What works?

As stated previously, according to the literature management of the symptoms is the treatment of choice. When simply trying to control and manage pain over the counter drugs and non steroidal anti-inflammatory drugs may help.   Sometimes the use of lignocaine patches for local treatment have also shown be be helpful.   Anti-convulsants and anti-depressants have been shown to alleviate pain caused by neuropathy and especially Duloxetine (an anti-depressant) was considered effective. Lafutidine, a gastro-protective drug, may provide some effect in the improvement of symptoms.
Another consideration is scrambler therapy, somewhat similar to transcutaneous electrical stimulation (TENs) machine, was shown significantly decreased chemotherapy induced peripheral neuropathy (CIPN)

What else can help?

I’ve mentioned the medications that can help.  Considering adding extra B vitamins and folic acid to your diet has also been suggested.   Some complementary therapies may also be of benefit  such as massage, acupuncture and relaxation techniques.

How is peripheral neuropathy measured?

There is apparently no standardised measurement for CIPN, however there are a few grading systems readily available such as the WHO and National Cancer Institute,  which have similar descriptions. They range from no grade, with no symptoms and increasing upwards to grade 4, where the person complains of paralysis and is confined to a wheelchair or bed. From our point of view if we have peripheral neuropathy the challenge is to prevent the symptoms from getting worse. Awareness of the problem and informing the medical team as soon as any symptoms manifest themselves is crucial.

Other factors

If you have peripheral neuropathy already from previous chemotherapy or having other chronic long term illnesses such as diabetes, it may also potentiate the effect of CIPN. Again, inform your team and your treatment plan will be adapted to accommodate your health requirements.

At home

If you are experiencing moderate peripheral neuropathy , you may need to make some adjustments at home as there may be an increased risk of falling.  An occupational therapist can assess your home and make suggestions on how you can maintain an independent life.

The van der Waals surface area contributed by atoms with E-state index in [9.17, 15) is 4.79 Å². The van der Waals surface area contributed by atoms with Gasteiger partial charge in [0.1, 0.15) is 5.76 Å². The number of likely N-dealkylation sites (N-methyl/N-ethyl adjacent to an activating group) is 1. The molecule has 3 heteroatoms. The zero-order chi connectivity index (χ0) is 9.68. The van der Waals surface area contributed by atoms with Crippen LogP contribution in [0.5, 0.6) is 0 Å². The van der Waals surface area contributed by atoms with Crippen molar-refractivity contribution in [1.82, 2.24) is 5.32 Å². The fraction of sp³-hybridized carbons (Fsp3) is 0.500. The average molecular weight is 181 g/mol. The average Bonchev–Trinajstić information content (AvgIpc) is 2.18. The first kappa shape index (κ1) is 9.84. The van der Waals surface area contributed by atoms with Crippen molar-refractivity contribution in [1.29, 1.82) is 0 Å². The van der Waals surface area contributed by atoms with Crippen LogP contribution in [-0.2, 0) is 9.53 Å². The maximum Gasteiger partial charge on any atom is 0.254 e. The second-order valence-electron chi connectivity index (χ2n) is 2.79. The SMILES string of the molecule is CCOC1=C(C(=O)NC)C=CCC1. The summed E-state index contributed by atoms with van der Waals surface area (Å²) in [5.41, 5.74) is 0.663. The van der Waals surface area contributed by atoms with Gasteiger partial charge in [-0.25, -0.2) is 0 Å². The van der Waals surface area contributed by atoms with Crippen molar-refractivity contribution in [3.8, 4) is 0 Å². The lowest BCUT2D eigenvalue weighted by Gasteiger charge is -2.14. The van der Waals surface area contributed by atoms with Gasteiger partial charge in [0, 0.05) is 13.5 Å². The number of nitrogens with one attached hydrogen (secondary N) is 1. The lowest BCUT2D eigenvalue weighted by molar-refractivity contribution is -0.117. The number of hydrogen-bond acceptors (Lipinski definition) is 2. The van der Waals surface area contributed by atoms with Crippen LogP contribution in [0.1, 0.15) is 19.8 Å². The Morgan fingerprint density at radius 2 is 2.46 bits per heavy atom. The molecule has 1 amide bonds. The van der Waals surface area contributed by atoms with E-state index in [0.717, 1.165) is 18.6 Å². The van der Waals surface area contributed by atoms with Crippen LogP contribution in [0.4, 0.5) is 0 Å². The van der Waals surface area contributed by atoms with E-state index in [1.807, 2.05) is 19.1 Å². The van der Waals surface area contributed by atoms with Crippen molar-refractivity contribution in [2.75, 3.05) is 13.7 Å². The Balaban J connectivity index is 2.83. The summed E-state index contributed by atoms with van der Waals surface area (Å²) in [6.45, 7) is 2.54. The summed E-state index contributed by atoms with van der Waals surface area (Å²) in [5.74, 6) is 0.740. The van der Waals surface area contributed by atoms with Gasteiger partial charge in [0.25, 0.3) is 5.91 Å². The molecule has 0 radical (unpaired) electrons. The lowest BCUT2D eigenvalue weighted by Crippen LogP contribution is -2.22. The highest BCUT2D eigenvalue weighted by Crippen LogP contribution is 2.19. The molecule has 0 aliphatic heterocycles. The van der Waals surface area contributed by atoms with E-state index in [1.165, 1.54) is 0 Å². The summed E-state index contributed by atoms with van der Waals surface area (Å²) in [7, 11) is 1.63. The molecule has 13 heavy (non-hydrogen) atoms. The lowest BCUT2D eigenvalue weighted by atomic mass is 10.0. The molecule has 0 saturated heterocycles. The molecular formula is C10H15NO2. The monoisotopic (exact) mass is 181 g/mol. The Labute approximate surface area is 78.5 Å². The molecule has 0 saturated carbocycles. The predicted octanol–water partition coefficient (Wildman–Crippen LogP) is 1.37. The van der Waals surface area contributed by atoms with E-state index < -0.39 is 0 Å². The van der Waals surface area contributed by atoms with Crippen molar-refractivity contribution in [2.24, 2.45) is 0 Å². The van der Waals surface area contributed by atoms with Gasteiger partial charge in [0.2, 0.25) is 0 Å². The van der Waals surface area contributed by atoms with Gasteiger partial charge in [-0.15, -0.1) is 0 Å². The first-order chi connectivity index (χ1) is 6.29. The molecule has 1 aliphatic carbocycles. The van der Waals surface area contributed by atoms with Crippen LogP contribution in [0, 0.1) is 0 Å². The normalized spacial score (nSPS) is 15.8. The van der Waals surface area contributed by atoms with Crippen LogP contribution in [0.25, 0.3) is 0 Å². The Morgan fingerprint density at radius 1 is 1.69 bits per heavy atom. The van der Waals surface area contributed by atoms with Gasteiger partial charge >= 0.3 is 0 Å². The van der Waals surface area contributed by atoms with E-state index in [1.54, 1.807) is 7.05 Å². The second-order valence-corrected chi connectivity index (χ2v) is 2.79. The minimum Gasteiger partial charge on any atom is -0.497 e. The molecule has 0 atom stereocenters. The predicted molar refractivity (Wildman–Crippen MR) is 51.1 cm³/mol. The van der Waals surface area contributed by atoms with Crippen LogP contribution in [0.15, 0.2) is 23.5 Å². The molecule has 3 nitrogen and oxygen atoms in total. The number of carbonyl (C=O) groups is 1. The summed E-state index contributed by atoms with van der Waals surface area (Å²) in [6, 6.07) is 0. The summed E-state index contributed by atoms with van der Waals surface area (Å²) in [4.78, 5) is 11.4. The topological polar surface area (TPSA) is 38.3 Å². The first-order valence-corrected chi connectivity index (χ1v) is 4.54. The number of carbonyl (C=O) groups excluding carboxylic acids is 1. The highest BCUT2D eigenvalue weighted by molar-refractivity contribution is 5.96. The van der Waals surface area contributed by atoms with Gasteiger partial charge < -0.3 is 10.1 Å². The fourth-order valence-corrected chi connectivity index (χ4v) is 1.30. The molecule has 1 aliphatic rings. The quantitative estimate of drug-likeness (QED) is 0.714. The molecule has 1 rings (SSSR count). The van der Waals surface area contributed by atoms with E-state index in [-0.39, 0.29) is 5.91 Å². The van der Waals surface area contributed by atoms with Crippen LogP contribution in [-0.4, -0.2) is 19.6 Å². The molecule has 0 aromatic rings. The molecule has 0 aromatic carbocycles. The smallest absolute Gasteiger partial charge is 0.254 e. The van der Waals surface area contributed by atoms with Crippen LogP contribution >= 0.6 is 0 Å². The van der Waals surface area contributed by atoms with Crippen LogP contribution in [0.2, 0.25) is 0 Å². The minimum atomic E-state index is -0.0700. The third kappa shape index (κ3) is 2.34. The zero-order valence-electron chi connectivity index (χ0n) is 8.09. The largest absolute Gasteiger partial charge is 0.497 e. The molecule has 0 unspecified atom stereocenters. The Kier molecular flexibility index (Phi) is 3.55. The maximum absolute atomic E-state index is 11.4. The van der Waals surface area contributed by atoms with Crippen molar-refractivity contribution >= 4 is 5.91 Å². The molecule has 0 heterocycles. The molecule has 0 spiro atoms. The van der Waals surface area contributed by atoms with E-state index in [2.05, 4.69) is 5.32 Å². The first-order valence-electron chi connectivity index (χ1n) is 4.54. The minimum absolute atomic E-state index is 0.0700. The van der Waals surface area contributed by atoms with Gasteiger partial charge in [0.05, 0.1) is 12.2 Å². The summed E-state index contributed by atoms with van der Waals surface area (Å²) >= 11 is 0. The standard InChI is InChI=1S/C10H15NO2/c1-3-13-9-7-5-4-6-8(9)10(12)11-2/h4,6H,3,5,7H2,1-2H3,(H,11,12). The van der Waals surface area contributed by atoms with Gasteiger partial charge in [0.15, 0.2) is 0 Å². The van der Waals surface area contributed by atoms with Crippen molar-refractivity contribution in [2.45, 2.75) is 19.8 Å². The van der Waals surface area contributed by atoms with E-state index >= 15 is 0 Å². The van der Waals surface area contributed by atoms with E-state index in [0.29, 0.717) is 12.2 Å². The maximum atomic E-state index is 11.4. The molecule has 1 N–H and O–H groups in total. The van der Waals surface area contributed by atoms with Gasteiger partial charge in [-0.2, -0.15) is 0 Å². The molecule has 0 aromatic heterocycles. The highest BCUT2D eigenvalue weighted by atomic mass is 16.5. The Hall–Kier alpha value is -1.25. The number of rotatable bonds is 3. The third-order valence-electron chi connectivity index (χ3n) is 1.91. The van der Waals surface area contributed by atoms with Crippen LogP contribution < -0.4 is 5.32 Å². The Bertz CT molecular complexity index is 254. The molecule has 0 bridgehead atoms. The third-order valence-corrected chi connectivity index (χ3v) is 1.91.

Simple measurements like removing mats to avoid tripping and cleaning up any spills on the floor immediately will help.   Most of us are using rubber gloves to prevent lymphedema and care for brittle nails anyway but they also offer protection when someone has peripheral neuropathy.      In addition,  using a thermometer to check the temperature of the bathwater will help prevent unnecessary burns.

As more and more of us are thankfully living well after more than one episode of cancer, peripheral neuropathy may become more and more prevalent in the population. Awareness of this potential side effect of chemotherapy will hopefully enable early detection and help minimise its effects.

Resources

foundationforpn.org

References
Al-Atiyyat, N. & Obeid, A. (2017) Management of peripheral neuropathy induced by chemotherapy in adults with cancer: a review. International Journal of Palliative Nursing. 23(1):13-17.
Cancer.net
Curio, K.R. (2016) Instruments for assessing chemotherapy induced peripheral neuropathy: A review of the literature. Clinical Journal of Oncology Nursing.20(2):144-51.
Postma, T.J. & Heimens, J.J. (2000) Grading pf chemotherapy induced peripheral neuropathy. Annals of Oncology 11:509-513.
Rosemary, C.P. & Farrar, J.T. (2006) Pain and neuropathy in cancer survivors. American Journal of Nursing 103(3):
Tanya, M.A.L. (2016) The experience of chemotherapy induced peripheral neuropathy in adult cancer patients: a qualitative thematic synthesis. European Journal of Cancer Care. 2016.Jan 20.